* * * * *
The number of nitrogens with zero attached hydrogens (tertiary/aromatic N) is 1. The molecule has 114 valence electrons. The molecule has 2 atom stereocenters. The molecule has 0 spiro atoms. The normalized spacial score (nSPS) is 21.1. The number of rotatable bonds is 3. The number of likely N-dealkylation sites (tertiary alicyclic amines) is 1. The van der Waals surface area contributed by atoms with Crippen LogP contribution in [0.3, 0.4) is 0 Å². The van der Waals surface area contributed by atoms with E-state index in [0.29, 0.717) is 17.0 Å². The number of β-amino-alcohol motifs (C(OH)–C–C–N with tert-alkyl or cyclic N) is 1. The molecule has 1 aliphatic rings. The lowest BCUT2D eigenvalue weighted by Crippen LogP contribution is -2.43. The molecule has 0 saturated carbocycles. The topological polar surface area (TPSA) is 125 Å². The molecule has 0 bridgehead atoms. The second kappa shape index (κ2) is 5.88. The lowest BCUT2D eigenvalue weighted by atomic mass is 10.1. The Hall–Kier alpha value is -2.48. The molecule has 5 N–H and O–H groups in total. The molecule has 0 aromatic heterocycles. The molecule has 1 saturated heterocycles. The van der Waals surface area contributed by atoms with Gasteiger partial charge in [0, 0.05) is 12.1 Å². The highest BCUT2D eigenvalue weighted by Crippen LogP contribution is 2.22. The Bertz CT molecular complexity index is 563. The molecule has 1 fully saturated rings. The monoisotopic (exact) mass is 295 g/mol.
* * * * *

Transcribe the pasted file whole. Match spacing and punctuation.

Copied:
The number of nitrogens with zero attached hydrogens (tertiary/aromatic N) is 1. The molecule has 114 valence electrons. The molecule has 2 atom stereocenters. The molecule has 0 spiro atoms. The normalized spacial score (nSPS) is 21.1. The number of rotatable bonds is 3. The number of likely N-dealkylation sites (tertiary alicyclic amines) is 1. The van der Waals surface area contributed by atoms with Crippen LogP contribution in [0.3, 0.4) is 0 Å². The van der Waals surface area contributed by atoms with E-state index in [0.29, 0.717) is 17.0 Å². The number of β-amino-alcohol motifs (C(OH)–C–C–N with tert-alkyl or cyclic N) is 1. The molecule has 1 aliphatic rings. The lowest BCUT2D eigenvalue weighted by Crippen LogP contribution is -2.43. The molecule has 0 saturated carbocycles. The topological polar surface area (TPSA) is 125 Å². The molecule has 0 bridgehead atoms. The second kappa shape index (κ2) is 5.88. The lowest BCUT2D eigenvalue weighted by atomic mass is 10.1. The Hall–Kier alpha value is -2.48. The molecule has 5 N–H and O–H groups in total. The molecule has 0 aromatic heterocycles. The molecule has 1 saturated heterocycles. The van der Waals surface area contributed by atoms with Gasteiger partial charge in [0, 0.05) is 12.1 Å². The highest BCUT2D eigenvalue weighted by Crippen LogP contribution is 2.22. The Bertz CT molecular complexity index is 563. The molecule has 1 fully saturated rings. The monoisotopic (exact) mass is 295 g/mol.